MarylandWith the passage of the Maryland Healthy Working Families Act (House Bill 1) on January 12, 2018, Maryland has joined the ranks of states requiring paid sick and parental leave. California, Rhode Island, Washington, New Jersey, New York and the District of Columbia already have paid leave laws in effect.

The Act becomes effective on 2/11/18. The new law will require employers with 15 or more employees to offer 40 hours of paid “sick and safe” leave per year. Employers with 14 or fewer employees are required to offer the same 40 hours of “sick and safe” leave. However, this leave would be unpaid.

Certain categories of employees may be exempt from the requirement including but not limited to: temporary agency employees on assignment, “as needed” (PRN) employees working in the health or human service sector and agricultural employees. Other exemptions exist for employees under the age of 18, employees regularly working less than 12 hours per week, and some segments of the construction industry.

All full-time, part-time, temporary and season employees would be counted in determining employee census. The Act requires that employees accrue one hour of leave for every 30 hours worked – not to exceed 40 hours per year. The accrual requirements assume that exempt employees work 40 hours per week. Employers can restrict or prohibit the use of leave for new hires during their first 106 calendar days of employment. Employers also have the option of awarding the 40 hours per week at the beginning of the year, or at the time of hire. This approach does simplify tracking of the benefit, particularly for smaller employers with limited resources.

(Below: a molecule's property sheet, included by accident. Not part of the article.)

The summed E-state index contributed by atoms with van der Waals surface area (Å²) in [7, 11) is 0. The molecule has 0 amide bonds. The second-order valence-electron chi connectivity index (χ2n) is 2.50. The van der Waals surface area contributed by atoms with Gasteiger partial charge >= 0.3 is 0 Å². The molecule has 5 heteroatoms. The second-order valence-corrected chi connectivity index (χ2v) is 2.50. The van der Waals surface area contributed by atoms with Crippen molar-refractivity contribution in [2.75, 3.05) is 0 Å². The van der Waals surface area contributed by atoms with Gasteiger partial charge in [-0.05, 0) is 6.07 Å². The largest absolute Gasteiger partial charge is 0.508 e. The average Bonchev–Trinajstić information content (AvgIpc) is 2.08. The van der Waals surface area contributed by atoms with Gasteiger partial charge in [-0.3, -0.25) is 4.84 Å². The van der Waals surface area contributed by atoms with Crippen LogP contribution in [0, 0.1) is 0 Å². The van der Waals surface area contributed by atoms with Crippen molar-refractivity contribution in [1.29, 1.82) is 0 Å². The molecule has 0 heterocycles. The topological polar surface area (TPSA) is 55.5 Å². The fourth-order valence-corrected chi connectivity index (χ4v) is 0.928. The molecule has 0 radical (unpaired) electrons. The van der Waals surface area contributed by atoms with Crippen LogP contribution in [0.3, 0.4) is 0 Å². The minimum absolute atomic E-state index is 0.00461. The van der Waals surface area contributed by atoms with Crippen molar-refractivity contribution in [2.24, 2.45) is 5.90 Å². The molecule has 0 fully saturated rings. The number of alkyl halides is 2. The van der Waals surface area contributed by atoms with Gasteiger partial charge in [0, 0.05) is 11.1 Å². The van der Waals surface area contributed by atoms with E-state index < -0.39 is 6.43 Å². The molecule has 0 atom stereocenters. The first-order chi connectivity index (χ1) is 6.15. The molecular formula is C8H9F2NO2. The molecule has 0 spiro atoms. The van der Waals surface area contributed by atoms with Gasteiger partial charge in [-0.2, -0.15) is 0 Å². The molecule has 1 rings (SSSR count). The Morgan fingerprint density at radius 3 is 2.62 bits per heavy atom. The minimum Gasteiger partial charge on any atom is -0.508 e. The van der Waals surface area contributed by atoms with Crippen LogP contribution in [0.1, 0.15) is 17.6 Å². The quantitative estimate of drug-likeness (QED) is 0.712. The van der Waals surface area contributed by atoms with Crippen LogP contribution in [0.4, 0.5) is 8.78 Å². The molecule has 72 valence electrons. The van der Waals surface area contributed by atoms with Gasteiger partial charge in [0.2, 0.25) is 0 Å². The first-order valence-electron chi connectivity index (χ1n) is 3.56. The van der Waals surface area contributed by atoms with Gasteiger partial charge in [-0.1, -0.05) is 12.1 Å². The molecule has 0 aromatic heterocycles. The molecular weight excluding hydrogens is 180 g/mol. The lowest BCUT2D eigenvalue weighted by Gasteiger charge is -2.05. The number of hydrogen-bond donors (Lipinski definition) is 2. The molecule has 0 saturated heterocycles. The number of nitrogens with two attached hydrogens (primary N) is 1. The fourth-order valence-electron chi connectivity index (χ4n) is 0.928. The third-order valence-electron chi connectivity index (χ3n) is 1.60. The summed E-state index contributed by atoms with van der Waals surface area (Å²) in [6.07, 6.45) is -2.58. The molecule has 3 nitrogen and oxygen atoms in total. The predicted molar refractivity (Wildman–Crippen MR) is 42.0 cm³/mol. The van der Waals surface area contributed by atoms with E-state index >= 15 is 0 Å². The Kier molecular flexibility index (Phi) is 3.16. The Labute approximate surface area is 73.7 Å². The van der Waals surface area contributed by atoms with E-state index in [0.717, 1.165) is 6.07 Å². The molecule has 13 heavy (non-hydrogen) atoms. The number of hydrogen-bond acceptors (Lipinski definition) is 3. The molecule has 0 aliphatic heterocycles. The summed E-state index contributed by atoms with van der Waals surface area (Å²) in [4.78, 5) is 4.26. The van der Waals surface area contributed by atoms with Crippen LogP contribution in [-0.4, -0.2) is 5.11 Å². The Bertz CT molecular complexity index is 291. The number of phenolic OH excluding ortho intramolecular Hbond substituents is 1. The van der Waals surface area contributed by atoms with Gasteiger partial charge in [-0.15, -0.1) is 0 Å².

This leave is not available to just anyone who has the time available. There must also be a “qualifying event” that triggers the eligibility for the leave. Some of these events include (1) maternity or paternity leave (2) to care for their own illness, injury or condition, or that of a family member (3) to get preventative medical care for themselves or a family member (4) when necessary due to sexual assault, domestic violence or stalking against the employee or a family member.

Mandatory Notice to each employee must be provided by February 11, 2018.

Maryland’s Department of Labor and Industry has indicated that they will issue a suggested copy of the notice and copy of the policies on the State website. There is also a possibility that implementation of the Act may be delayed so that the State can get regulations in order, and this will also allow employers more time to comply with the new payroll and mandatory notice requirements.

If you have any questions regarding the Maryland Healthy Working Families Act (House Bill 1), please contact small.business@maryland.gov.



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